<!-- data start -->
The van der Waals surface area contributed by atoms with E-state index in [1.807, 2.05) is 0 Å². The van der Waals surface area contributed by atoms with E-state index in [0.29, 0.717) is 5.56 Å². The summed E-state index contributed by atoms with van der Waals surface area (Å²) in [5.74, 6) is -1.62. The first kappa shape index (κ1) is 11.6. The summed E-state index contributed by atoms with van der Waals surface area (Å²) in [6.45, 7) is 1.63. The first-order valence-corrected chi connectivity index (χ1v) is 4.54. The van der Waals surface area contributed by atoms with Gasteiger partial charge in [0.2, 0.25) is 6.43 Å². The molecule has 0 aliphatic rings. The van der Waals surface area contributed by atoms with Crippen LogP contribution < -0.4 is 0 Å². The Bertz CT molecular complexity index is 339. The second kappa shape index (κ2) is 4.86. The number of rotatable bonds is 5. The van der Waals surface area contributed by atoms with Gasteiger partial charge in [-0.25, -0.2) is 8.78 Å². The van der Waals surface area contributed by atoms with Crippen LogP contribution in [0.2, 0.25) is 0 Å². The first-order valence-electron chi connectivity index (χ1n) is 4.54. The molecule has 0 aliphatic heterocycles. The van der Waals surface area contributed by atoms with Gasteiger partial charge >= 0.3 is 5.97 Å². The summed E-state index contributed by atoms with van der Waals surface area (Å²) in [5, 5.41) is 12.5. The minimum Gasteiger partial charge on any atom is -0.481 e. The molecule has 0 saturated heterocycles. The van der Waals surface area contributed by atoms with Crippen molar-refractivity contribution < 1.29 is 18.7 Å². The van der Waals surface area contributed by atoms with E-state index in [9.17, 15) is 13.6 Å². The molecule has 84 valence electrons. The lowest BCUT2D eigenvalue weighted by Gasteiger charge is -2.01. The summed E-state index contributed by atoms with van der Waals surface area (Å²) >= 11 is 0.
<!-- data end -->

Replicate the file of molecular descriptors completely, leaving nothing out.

The van der Waals surface area contributed by atoms with E-state index in [1.807, 2.05) is 0 Å². The van der Waals surface area contributed by atoms with E-state index in [0.29, 0.717) is 5.56 Å². The summed E-state index contributed by atoms with van der Waals surface area (Å²) in [5.74, 6) is -1.62. The first kappa shape index (κ1) is 11.6. The summed E-state index contributed by atoms with van der Waals surface area (Å²) in [6.45, 7) is 1.63. The first-order valence-corrected chi connectivity index (χ1v) is 4.54. The van der Waals surface area contributed by atoms with Gasteiger partial charge in [0.2, 0.25) is 6.43 Å². The molecule has 0 aliphatic rings. The van der Waals surface area contributed by atoms with Crippen LogP contribution < -0.4 is 0 Å². The Bertz CT molecular complexity index is 339. The second kappa shape index (κ2) is 4.86. The number of rotatable bonds is 5. The van der Waals surface area contributed by atoms with Gasteiger partial charge in [-0.25, -0.2) is 8.78 Å². The van der Waals surface area contributed by atoms with Crippen LogP contribution in [0.2, 0.25) is 0 Å². The first-order valence-electron chi connectivity index (χ1n) is 4.54. The molecule has 0 aliphatic heterocycles. The van der Waals surface area contributed by atoms with Gasteiger partial charge >= 0.3 is 5.97 Å². The summed E-state index contributed by atoms with van der Waals surface area (Å²) in [5, 5.41) is 12.5. The minimum Gasteiger partial charge on any atom is -0.481 e. The molecule has 0 saturated heterocycles. The van der Waals surface area contributed by atoms with Crippen molar-refractivity contribution < 1.29 is 18.7 Å². The van der Waals surface area contributed by atoms with E-state index in [9.17, 15) is 13.6 Å². The molecule has 84 valence electrons. The lowest BCUT2D eigenvalue weighted by Gasteiger charge is -2.01. The summed E-state index contributed by atoms with van der Waals surface area (Å²) >= 11 is 0.